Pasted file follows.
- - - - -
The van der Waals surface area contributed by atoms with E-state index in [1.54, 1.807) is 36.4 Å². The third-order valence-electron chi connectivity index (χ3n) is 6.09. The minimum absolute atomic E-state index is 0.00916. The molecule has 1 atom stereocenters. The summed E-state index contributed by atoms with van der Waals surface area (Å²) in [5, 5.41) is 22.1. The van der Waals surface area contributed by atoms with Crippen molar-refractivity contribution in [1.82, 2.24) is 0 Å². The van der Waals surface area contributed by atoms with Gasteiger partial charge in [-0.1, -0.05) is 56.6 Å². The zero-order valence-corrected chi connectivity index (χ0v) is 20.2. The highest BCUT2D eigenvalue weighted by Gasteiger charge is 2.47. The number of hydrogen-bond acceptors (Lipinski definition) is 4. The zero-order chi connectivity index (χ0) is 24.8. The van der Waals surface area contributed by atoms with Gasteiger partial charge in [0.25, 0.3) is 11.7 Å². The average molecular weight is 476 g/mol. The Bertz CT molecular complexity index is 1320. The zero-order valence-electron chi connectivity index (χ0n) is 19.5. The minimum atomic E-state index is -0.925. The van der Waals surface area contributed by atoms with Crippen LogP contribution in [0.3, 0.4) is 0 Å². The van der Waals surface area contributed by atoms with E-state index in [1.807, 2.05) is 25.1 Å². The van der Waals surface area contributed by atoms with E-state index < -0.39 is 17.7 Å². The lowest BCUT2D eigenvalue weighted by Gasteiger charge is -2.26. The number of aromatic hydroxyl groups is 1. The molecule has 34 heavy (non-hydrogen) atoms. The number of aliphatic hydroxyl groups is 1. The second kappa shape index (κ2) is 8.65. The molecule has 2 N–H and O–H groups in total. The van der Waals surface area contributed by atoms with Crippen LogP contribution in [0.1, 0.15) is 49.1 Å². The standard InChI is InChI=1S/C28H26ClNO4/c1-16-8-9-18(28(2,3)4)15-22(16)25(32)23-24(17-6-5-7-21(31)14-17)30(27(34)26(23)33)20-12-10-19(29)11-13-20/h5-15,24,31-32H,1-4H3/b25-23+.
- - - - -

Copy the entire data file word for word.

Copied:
The van der Waals surface area contributed by atoms with E-state index in [1.54, 1.807) is 36.4 Å². The third-order valence-electron chi connectivity index (χ3n) is 6.09. The minimum absolute atomic E-state index is 0.00916. The molecule has 1 atom stereocenters. The summed E-state index contributed by atoms with van der Waals surface area (Å²) in [5, 5.41) is 22.1. The van der Waals surface area contributed by atoms with Crippen molar-refractivity contribution in [1.82, 2.24) is 0 Å². The van der Waals surface area contributed by atoms with Gasteiger partial charge in [-0.1, -0.05) is 56.6 Å². The zero-order valence-corrected chi connectivity index (χ0v) is 20.2. The highest BCUT2D eigenvalue weighted by Gasteiger charge is 2.47. The number of hydrogen-bond acceptors (Lipinski definition) is 4. The zero-order chi connectivity index (χ0) is 24.8. The van der Waals surface area contributed by atoms with Gasteiger partial charge in [0.25, 0.3) is 11.7 Å². The average molecular weight is 476 g/mol. The Bertz CT molecular complexity index is 1320. The zero-order valence-electron chi connectivity index (χ0n) is 19.5. The minimum atomic E-state index is -0.925. The van der Waals surface area contributed by atoms with Crippen LogP contribution in [0.3, 0.4) is 0 Å². The van der Waals surface area contributed by atoms with E-state index in [1.807, 2.05) is 25.1 Å². The van der Waals surface area contributed by atoms with E-state index < -0.39 is 17.7 Å². The lowest BCUT2D eigenvalue weighted by Gasteiger charge is -2.26. The number of aromatic hydroxyl groups is 1. The molecule has 34 heavy (non-hydrogen) atoms. The number of aliphatic hydroxyl groups is 1. The second kappa shape index (κ2) is 8.65. The molecule has 2 N–H and O–H groups in total. The van der Waals surface area contributed by atoms with Crippen LogP contribution in [0.1, 0.15) is 49.1 Å². The standard InChI is InChI=1S/C28H26ClNO4/c1-16-8-9-18(28(2,3)4)15-22(16)25(32)23-24(17-6-5-7-21(31)14-17)30(27(34)26(23)33)20-12-10-19(29)11-13-20/h5-15,24,31-32H,1-4H3/b25-23+.